Fig. 2 (right) shows the D-meson v2 compared to various theoretical model calculations. One interesting observation is that the measured D-meson v2 can be well-described by a 3D viscous hydrodynamic model calculation, which indicates that charm quarks may have reached local thermal equilibrium. The precision of the current data allows us to distinguish different models but there are non-trivial differences between different models that need to be settled. One important physics goal, for the future, is to constrain the temperature dependence of the heavy quark diffusion coefficient parameter via joint investigations between theorists and experimentalists.

The D0 v2 results, together with other heavy flavor results from STAR (e.g. the enhancement observed in the Ds and ΛC production in mid-central Au+Au collisions as well as the charm/bottom-separated single-electron RAA measurements) have been reported and highlighted in the recent Quark Matter 2017 conference in Chicago in February [see Guannan's contribution to STAR Newsletter February 2017 edition]. These measurements strongly suggest that charm quarks may have reached thermalization in the Au+Au collisions at RHIC energy.

The paper was made possible with significant contributions from colleagues at BNL, CCNU, KSU, LBNL, MIT, Purdue, SINAP, UIC, USTC, and UT Austin, with critical support from the STAR operation and computing teams as well as the paper's GPC.

Posted Jun. 30, 2017

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July 11, 2017
Congratulations to Chris Flores on successfully defended his PhD thesis at UC Davis. His thesis title is: "A Systematic, Large Phase Space Study of Pion, Kaon, and Proton Production in Au+Au Heavy-Ion Collisions from the RHIC Beam Energy Scan Program at STAR"

July 4, 2017
Congratulations to Kunsu Oh who successfully defended his PhD thesis at Pusan in May, 2017. His thesis title is: "Charm and Bottom Hadron Production via Semi-leptonic Decay Channel in Relativistic Heavy Ion Collisions".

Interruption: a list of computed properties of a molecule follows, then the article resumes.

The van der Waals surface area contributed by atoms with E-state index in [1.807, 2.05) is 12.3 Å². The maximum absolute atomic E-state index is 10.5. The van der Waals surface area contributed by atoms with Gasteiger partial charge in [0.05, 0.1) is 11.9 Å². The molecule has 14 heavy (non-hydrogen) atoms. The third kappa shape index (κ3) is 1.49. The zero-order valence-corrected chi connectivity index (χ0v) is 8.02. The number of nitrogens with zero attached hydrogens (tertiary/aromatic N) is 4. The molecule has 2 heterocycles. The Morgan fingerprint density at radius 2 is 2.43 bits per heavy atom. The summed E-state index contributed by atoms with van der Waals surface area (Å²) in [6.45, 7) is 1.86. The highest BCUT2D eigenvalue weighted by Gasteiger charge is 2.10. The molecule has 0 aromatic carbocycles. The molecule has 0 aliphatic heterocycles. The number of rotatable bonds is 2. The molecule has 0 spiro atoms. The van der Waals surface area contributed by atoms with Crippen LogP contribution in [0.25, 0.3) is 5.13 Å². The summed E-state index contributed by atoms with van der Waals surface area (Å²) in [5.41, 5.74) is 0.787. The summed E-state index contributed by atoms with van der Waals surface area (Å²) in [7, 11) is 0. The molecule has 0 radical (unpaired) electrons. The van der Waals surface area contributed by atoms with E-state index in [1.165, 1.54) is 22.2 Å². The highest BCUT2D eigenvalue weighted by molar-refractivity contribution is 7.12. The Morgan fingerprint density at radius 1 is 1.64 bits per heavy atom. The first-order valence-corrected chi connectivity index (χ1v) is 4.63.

June 30, 2017
We get to know one of our new collaborating institutions in the June 2017 edition of the STAR Newsletter, and are called to volunteer for the annual Summer Sunday at BNL. We also hear from our spokesperson about Collaboration topics, and our S&C Leader on computing efforts. The recent PAC and RHIC/AGS Users' Meetings make the news, along with recognitions for members of the STAR Collaboration.

June 23, 2017
Congratulations Prashanth Shanmuganathan (Ph.D. Supervisor Declan Keane, Kent State) and Zilong Chang (Ph.D. Supervisor Carl Gagliardi, Texas A&M University) for wining the RHIC/AGS Users Thesis awards. Their theses can be found on our web pages or via the links below:

June 18, 2017
Congratulations to Xu Wang who successfully defended his PhD thesis at SDU on May 26, 2017. His thesis title is: "Setup of a PMT Test System for LHAASO-KM2A and STAR-iTPC MWPC Prototype Design and Performance Measurement".

May 25, 2017
Congratulations to Zhengqiao Zhang who successfully defended his PhD thesis at SINAP on May 25, 2017. His thesis title is: "Measurement of interaction between antiprotons".

May 25, 2017
Congratulations to Yifei Xu who successfully defended his PhD thesis at SINAP on May 25, 2017. His thesis title is: "Experimental study of hypertriton in relativistic heavy ion collisions".

May 25, 2017
Congratulations to Long Ma who successfully defended his PhD thesis at SINAP on May 25, 2017. His thesis title is: "Measurement of D-meson triggered azimuthal correlations and study of anisotropic flow fluctuations at RHIC energies".